Assisted Living Residents With Dementia Respond Best to Person-Centered Care

Have you ever forgotten where you put your keys? How did you feel when that happened? Did you feel frustrated or angry?

Some residents in assisted living communities feel that way every day. They may:

  • Be frustrated because they cannot remember what they ate for lunch or their children’s names.
  • Feel angry because simple activities such as getting dressed are not simple anymore.

Briefly forgetting where you put your keys is normal and happens to almost everyone. Forgetting what you ate for lunch, your children’s names, and how to complete basic tasks is not normal.

Dementia is not a disease process itself. Rather, it is a term that describes a group of symptoms that interfere with thought, behavior, and ability. These symptoms make it hard for the person with dementia to plan and perform tasks. They may cause personality changes and affect the way someone does things.

Due to brain damage, people with dementia may have trouble:

  • Learning
  • Remembering
  • Writing
  • Speaking
  • Understanding others
  • Understanding where things are
  • Planning
  • Performing daily activities

Person-Centered Care

To give good care to residents with dementia, you must use person-centered care. This is care that should focus on that specific resident’s needs and abilities.

Use these principles for person-centered care:

  • Protect residents’ well-being, privacy, and dignity.
  • Meet all of their needs when you can.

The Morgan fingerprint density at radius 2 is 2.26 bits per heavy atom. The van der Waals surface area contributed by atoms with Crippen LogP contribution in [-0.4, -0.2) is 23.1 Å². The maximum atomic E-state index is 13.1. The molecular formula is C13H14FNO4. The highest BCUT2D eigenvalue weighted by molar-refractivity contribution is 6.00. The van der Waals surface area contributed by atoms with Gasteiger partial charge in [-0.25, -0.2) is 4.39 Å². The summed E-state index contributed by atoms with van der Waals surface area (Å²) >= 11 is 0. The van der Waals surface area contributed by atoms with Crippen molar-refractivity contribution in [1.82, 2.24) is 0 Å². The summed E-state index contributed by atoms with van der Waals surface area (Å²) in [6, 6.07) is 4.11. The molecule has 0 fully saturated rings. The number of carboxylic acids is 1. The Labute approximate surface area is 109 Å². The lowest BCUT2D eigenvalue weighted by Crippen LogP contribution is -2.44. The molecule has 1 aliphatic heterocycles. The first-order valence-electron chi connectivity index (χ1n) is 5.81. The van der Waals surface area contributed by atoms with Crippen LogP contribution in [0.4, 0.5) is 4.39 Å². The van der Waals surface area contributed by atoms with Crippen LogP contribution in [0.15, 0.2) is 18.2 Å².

• Try to make them feel less alone.
  • Show them respect.
  • Let them do as much for themselves as they can.
  • Give the care they need.
  • Be kind and understanding with their loved ones.

The care you give must match the person. Know what they like. Know how they like things to be done. Know what supports they use and how they should use them. Be sure your residents have and use their walkers, canes, wheelchairs, or glasses. Involve the resident in his or her care as much as possible. It is important to always follow the service plan.

Promoting Understanding

It is often hard for residents with dementia to tell others what they want or need. They may have difficulty understanding what others are saying. Poor communication by caregivers can make the person’s life stressful.

They may not be able to keep up with a conversation. It may be even harder for them if the setting is noisy or busy. This can cause them to be:

  • Frustrated
  • Angry
  • Nervous
  • Confused
  • Scared
  • Sad

They may react with strong emotions. For example, they may strike out at you if you ask them to perform tasks with several steps.

People with dementia often use nonverbal communication. They use physical signs to show their needs, wants, and feelings. This nonverbal communication is expressed as behaviors, and all behaviors have meaning.

Finding the meaning behind the behavior is the key to understanding what the person is trying to say.

Show-and-Tell Communication

You can use show and tell to communicate with someone who has dementia. That means using both verbal and nonverbal communication. Show them what you mean by using your own:

  • Body movements
  • Gestures
  • Facial expressions
  • Relaxed posture

Combine showing with telling to enhance understanding. It is best to use your own short, simple words to explain what you mean. Residents with dementia will often watch for clues from you as they try to understand what you are saying.